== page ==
`experimental_aggregate_gradients` Whether to sum gradients from different replicas in the presense of `tf.distribute.Strategy`. If False, it's user responsibility to aggregate the gradients. Default to True.

Returns
An `Operation` that applies the specified gradients. The `iterations` will be automatically increased by 1.

Raises
`TypeError` If `grads_and_vars` is malformed.
`ValueError` If none of the variables have gradients.

### `from_config`

Creates an optimizer from its config.

This method is the reverse of `get_config`, capable of instantiating the same optimizer from the config dictionary.

Arguments
`config` A Python dictionary, typically the output of get_config.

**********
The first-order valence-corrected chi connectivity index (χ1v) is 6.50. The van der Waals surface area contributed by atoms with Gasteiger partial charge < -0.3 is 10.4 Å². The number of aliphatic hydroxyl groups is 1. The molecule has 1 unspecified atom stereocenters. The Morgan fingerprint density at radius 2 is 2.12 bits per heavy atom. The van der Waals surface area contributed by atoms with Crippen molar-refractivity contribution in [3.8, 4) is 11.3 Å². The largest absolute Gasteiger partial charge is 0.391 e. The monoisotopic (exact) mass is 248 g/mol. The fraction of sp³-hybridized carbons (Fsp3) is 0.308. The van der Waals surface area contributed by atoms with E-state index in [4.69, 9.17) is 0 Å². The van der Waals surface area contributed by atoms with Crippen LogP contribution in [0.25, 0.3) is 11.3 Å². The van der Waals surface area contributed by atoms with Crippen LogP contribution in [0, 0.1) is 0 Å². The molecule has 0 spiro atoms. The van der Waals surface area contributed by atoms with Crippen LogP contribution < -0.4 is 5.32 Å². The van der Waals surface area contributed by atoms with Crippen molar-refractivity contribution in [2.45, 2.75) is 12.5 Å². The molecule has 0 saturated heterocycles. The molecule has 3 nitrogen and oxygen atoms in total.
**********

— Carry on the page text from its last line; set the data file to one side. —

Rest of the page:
`custom_objects` A Python dictionary mapping names to additional Python objects used to create this optimizer, such as a function used for a hyperparameter.

Returns
An optimizer instance.

### `get_config`

View source

Returns the config of the optimizer.

An optimizer config is a Python dictionary (serializable) containing the configuration of an optimizer. The same optimizer can be reinstantiated later (without any saved state) from this configuration.

Returns
Python dictionary.

### `get_gradients`

Returns gradients of `loss` with respect to `params`.

Arguments
`loss` Loss tensor.
`params` List of variables.

Returns

Raises
`ValueError` In case any gradient cannot be computed (e.g. if gradient function not implemented).

### `get_slot_names`

A list of names for this optimizer's slots.

### `get_weights`

Returns the current weights of the optimizer.